Theatre in the Forest brings out the adventurous fun to be found in Shakespeare
- Credit: Archant
Red Rose Chain has been exposing audiences to the joy of Shakespeare for the past 20 years as part of their annual Theatre in the Forest events. We take a look at director Jo Carrick’s adventurous approach to The Bard
Theatre in the Forest is not just an annual date in the performance calendar of Red Rose Chain theatre company but it has become, over the last 20 years, an important part of Suffolk's summer landscape.
It started off as a site specific performance in Rendlesham Forest for the intriguingly titled UFO: The Musical, written by Red Rose Chain's artistic director Jo Carrick.
This proved so successful that the company returned to stage what became a series of open-air Shakespeare productions at Rendlesham which increasingly grabbed the public's imagination. Starting with A Mid-Summer Night's Dream, progressing through Hamlet, Twelfth Night and King Lear Jo Carrick swept away memories of dull English lessons at school, and transformed Shakespeare into something fun and dynamic.
Jo has the ability to find the heart of a Shakespeare story, transport the audience and the play to a new world and just have fun with the result while, at the sametime, respecting the source material. Jo loves and understands Shakespeare, her adaptations never demean the original text and yet she is not afraid to take bold leaps with her storytelling.
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The popularity and ambitious scale of Jo's storytelling meant that Theatre in the Forest got a new home in 2013 at Jimmy's Farm when the venue put a natural glade-cum-amphitheatre at Red Rose Chain's disposal. They started off with a dynamic interpretation of The Taming of the Shrew, followed by The Tempest, As You Like It and Much Ado About Nothing.
The 20th anniversary production is Romeo and Juliet, that tragic-tale of true love, which has been transported to the British seaside in the 1960s, a world of Mods and Rockers, of gangs and turf war disputes.
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Although, the idea of Mods and Rockers isn't the first one you think of when talking about Romeo and Juliet, Jo says that the setting suits the play very nicely. "It's set on the beach during that period in the late 1960s when there was a lot of gang rivalry and that's the perfect backdrop for Romeo and Juliet. It's something that happened within living memory and people can remember. It happened at many beaches during the summer of 1968 up and down the coast of Britain.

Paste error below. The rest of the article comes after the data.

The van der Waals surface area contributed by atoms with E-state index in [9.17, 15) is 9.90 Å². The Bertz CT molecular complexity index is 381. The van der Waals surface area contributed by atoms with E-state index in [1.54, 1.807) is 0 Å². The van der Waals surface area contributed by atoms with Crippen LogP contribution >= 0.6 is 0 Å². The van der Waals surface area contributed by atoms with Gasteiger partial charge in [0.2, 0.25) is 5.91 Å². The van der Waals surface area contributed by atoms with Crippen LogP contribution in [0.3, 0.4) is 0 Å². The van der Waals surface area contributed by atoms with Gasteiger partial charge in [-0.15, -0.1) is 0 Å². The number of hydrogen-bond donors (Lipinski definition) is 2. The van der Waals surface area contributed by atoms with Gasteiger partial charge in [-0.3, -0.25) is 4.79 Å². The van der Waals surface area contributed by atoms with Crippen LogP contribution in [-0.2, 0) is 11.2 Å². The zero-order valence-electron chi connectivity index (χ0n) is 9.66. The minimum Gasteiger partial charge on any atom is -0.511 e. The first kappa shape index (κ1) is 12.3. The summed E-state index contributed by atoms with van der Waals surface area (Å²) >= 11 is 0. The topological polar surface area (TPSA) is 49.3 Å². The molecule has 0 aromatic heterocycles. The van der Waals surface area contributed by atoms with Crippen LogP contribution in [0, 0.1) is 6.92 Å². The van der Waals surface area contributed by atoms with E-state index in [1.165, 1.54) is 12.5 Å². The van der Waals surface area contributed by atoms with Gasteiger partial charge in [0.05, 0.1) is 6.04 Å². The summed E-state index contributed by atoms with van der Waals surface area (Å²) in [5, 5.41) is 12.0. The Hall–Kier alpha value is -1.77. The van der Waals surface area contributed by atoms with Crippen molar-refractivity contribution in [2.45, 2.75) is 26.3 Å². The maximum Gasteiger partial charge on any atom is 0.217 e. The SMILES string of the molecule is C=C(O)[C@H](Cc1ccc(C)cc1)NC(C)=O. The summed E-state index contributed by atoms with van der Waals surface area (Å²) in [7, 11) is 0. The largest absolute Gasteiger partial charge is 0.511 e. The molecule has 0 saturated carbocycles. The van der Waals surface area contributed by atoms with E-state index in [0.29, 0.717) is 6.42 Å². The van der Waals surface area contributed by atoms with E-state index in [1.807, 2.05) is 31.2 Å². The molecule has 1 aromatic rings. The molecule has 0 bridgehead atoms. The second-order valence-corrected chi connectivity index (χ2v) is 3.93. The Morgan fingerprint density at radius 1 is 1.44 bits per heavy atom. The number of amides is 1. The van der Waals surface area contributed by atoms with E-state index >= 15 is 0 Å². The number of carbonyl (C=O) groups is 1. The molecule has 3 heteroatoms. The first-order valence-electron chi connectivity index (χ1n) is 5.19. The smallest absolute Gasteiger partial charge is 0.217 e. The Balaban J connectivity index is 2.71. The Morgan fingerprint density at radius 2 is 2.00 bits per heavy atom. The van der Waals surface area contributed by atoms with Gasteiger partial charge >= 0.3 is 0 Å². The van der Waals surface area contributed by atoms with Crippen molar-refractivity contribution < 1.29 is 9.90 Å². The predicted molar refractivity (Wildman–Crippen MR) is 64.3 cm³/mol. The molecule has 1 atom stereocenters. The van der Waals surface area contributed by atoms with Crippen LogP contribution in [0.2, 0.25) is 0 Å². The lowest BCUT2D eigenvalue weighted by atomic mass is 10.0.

"We set out show on the beach and the Capulets are the rockers and the Montagues are the Mods. Romeo and Mercutio are members of an up-and-coming Mod band. They're not famous but they are starting to be recognised. That's rather lovely because you have got this beautiful bond of friendship between them. I have really enjoyed exploring that aspect of it. There's plenty of Mod-style music and Mercutio is a bit of a psychedelic hippy, the others are more Parka-wearing Mods, but the actors have worked very hard on building up that feeling that these guys are really close friends and understand each other very well. They have working closely musically and they jam and try and be as spontaneous as they can - and it gives Romeo an edge.
"When Romeo goes to the Capulet party and disguises himself as a rocker, he sings that beautiful Sam Cooke song Cupid at the party and that's how he wins Juliet's heart."
She said that the 1960s beach location really lends itself to telling the story which was important and it wasn't just a piece of set-dressing. The fateful prologue is delivered as part of a Punch and Judy performance. "It immediately sets the scene. We've got sand in and we've made a beach and we've worked with a real Punch and Judy artist to make the opening of the play very special.
"It's great to start the show with something very lighthearted and fun and the kids are shouting out and getting involved we have commissioned a beautiful new puppet to start show and he's William Shakespeare."
She said that the show starts in daylight and is very bright and breezy and gradually gets darker in tone as dusk and then darkness falls.
"People know Romeo and Juliet as this tragic love story but the first half is really funny. It's very light, very joyful and its very similar in feel to Much Ado About Nothing."
One of the most enjoyable challenges has been working out how use beach architecture to tell the story. High-rise lifeguard lookout chairs become the balcony outside Juliet's bedroom while promenade beach shelters, designed to protect visitors from wind and rain, serve as the location for Romeo's band practice and eventually The Tomb.
"I was very keen just to use what would be found on a beach to tell the story. It allows everyone to use their imagination and enter into the fun of the performance."
Romeo and Juliet is being staged by Red Rose Chain as part of their Theatre in the Forest series at Jimmy's Farm, Wherstead; until August 25.